Some form of public health regulations have undoubtedly been around since the start of urbanization. For bakers, the easiest rules to impose were those regarding bread weights and prices. Requirements on bread prices, quality, weight, and freshness have been documented to well before our period. The Roman emperor Aurelian set minimum weights and maximum prices around 275 AD and the emperor Constantine enacted similar laws in 330. (1) Charlemagne personally set maximum prices for bread during a famine in 794. Generally, however, regulation was enforced at the local level. Standards varied from town to town according to grain availability and tastes. For example, the Winchester Assize of 1203 stated that "white bread made in our city of Winchester shall weigh thirty shillings, but black bread sixty-five shillings."
The most widespread regulation was the "Assize of Bread". This English law of 1266 attempted to standardize the various local policies - although in practice, it was not any simpler. The Assize directed bakers to make a common weight of bread known as a penny loaf. However, the loaf could vary in weight, and thus price, according to the type of flour used: the white loaf was made from the finest white flour available; the "wheaten" loaf was coarser, and weighed half again as much; "household" loaves were approximately double white loaves, made from unbolted flour "as it cometh from the mill." This sounds fairly clear, but bread weights were inconsistently based on the going local rate of grain, and weights differed throughout the country. The Judgment of the Pillory was a law spelling out procedures to investigate and punish offenders.
In times of famine or grain shortages, municipal authorities had the power to "take over" bakers and force them to operate at below-market rates. Bakers in this situation were not allowed to raise prices even though their ingredients were more expensive. Sometimes bread was simply confiscated to feed the town. For example, famine threatened northwest England in 1479. The local bakers were ordered to work for free and sell their bread at a very low cost. Those who refused were imprisoned and other townsfolk were recruited to bake in their place. Similar regulations were common throughout Europe. Because bread weights were generally tied to grain prices, bakers were often forbidden to sell or mill grain. This theoretically would discourage baker fraud; it actually had the practical effect of encouraging millers to organize. It also tended to congregate bakers in a few town areas near millers and the wheat markets. This was promoted by authorities as it made inspections easier for them.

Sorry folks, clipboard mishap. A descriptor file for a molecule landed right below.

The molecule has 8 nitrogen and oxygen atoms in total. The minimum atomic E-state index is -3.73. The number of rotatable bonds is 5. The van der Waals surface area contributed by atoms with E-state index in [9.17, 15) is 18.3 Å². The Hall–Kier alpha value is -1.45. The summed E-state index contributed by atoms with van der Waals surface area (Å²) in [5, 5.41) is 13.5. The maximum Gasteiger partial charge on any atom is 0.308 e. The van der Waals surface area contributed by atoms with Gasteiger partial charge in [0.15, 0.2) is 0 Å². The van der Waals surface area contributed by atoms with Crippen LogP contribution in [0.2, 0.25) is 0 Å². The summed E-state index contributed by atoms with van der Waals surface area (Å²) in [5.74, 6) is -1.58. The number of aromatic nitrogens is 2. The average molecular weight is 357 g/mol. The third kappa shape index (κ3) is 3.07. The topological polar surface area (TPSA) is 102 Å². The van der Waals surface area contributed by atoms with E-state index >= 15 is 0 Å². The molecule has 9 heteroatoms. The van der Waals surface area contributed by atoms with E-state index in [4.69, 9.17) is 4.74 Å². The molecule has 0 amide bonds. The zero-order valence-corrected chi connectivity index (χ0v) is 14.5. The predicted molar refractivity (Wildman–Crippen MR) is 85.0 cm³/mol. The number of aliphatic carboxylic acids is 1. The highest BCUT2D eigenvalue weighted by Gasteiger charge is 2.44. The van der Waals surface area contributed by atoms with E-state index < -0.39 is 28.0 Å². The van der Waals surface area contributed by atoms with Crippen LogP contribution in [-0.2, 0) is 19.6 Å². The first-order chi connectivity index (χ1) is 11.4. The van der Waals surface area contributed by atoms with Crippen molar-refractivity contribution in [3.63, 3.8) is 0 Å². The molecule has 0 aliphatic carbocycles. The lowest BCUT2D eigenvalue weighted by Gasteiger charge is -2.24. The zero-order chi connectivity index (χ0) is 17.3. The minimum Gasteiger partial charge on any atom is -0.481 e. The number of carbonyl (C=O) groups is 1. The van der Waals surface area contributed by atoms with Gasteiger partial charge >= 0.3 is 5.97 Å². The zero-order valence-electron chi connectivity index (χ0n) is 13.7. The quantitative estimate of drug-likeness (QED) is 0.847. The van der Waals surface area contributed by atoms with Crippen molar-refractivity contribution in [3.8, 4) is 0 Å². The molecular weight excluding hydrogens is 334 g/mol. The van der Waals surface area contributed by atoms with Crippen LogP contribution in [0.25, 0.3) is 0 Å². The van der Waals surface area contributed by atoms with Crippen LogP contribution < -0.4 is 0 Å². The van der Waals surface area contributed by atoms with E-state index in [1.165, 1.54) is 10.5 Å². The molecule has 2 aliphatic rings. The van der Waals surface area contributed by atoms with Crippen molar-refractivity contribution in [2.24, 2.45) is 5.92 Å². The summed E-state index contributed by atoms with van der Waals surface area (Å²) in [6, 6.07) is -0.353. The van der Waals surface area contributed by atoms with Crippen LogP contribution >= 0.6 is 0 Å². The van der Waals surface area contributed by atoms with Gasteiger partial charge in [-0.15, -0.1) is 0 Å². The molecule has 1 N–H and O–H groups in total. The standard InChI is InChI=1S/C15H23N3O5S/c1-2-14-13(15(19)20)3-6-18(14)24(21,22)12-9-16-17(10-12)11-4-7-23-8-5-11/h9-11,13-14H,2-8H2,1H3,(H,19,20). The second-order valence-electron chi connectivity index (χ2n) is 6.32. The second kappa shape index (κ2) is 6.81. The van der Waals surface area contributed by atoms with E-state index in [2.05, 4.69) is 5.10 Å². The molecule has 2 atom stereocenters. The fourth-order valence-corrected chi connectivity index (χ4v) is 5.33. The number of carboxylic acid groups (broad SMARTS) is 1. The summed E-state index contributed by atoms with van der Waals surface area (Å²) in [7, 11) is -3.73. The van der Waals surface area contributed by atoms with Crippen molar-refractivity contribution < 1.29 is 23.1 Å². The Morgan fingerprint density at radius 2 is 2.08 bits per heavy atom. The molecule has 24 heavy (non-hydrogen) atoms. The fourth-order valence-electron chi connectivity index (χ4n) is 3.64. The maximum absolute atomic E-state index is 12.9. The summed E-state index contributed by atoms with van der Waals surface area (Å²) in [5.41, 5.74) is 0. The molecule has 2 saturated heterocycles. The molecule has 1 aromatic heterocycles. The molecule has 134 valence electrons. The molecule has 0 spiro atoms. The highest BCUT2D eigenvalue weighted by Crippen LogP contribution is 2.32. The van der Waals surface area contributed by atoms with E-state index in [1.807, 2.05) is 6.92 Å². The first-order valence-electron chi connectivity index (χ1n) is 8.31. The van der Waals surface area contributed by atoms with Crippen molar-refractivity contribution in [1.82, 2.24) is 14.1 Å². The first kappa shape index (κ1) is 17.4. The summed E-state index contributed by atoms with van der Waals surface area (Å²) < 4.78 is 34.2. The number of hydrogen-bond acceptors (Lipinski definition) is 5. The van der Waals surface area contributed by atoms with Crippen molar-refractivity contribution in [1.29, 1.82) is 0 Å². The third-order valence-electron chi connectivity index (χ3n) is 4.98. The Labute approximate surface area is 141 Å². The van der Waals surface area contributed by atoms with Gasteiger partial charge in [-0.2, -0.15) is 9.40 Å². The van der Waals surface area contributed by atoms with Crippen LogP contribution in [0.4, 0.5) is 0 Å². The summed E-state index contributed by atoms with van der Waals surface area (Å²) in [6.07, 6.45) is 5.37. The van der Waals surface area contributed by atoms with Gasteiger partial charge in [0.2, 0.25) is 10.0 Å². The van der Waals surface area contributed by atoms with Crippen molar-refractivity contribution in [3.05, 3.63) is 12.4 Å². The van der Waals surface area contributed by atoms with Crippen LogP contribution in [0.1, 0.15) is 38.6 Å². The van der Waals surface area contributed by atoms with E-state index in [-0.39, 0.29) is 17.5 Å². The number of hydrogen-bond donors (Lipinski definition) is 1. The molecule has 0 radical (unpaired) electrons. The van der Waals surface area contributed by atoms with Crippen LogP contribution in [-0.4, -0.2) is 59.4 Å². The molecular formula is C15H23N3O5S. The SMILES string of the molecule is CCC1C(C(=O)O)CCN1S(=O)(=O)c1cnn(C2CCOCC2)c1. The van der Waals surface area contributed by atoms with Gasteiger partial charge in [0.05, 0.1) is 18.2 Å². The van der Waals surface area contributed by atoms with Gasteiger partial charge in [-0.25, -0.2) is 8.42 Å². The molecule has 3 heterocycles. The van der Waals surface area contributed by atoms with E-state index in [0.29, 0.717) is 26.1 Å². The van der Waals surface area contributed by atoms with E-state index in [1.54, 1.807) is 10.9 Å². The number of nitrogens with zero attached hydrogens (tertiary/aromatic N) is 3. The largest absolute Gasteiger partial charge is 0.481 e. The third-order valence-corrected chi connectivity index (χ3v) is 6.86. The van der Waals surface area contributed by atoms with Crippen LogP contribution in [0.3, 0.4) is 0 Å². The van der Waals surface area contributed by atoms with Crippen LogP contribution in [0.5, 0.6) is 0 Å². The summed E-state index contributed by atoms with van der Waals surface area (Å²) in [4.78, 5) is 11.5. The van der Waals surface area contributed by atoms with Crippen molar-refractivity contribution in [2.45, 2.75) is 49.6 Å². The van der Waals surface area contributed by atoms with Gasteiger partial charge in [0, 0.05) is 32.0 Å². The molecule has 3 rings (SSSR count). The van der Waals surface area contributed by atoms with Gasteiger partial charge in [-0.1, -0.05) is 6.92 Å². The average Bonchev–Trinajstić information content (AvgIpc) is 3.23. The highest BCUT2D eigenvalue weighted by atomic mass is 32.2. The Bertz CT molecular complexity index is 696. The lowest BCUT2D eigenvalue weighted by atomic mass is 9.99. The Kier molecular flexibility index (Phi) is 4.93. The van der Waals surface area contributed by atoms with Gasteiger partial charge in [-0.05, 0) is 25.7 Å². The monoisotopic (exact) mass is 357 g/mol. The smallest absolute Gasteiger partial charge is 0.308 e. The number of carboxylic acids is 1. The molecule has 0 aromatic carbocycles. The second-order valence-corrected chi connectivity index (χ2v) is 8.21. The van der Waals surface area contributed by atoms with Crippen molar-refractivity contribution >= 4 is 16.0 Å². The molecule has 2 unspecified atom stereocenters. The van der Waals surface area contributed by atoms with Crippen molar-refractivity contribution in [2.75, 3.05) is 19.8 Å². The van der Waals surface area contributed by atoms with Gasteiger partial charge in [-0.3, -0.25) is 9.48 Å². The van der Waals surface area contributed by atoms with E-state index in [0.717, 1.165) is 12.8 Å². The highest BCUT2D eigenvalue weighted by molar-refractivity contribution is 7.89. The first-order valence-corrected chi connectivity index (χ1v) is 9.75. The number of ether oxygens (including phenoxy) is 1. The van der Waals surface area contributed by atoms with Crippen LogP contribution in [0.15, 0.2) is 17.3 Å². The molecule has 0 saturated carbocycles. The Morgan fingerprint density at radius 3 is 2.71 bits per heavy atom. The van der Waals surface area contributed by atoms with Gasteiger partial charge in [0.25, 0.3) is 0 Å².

One of the most common ways to ensure that only authorized bakers sold bread was the use of a baker's mark. These started around the thirteenth century in France, and were in use nearly everywhere in Europe by the fifteenth century. Marks were registered with the local authorities and were made from wood or metal. The marks appear to be dies that stamped the underside of bread before cooking. In this manner the maker could be identified if the loaf was underweight or of inferior flour; in addition, bread sold without its mark levied heavy fines. (Innkeepers were the most common culprits.) While there were not many limits on what symbols could be used on a baker's mark, simple motifs were the most common: flowers, animals, letters of the alphabet. Since bread expands as it rises and cooks, anything complex quickly becomes unrecognizable.
Obviously a baker's life was not easy. The work was hard, the hours terrible, and the laws numerous and constantly changing. Bakers fought back by organizing themselves into guilds, to limit the markets and increase their profits.
The oldest documented bakers' guild was in the town of Pontoise, France. Louis VII directly chartered the group in 1162 as a guild, giving them the exclusive right to sell bread within the city. In exchange, they had to pay a yearly tax of a "hogshead of good wine" to the king. The bakers also managed to secure a virtual monopoly on both baking and selling, by limiting oven construction in the town. Since much less knowledge was required to bake bread (as opposed to metalworking, for example) this allowed the guild to select who could join. This was to be a defining feature of later guilds in all trades.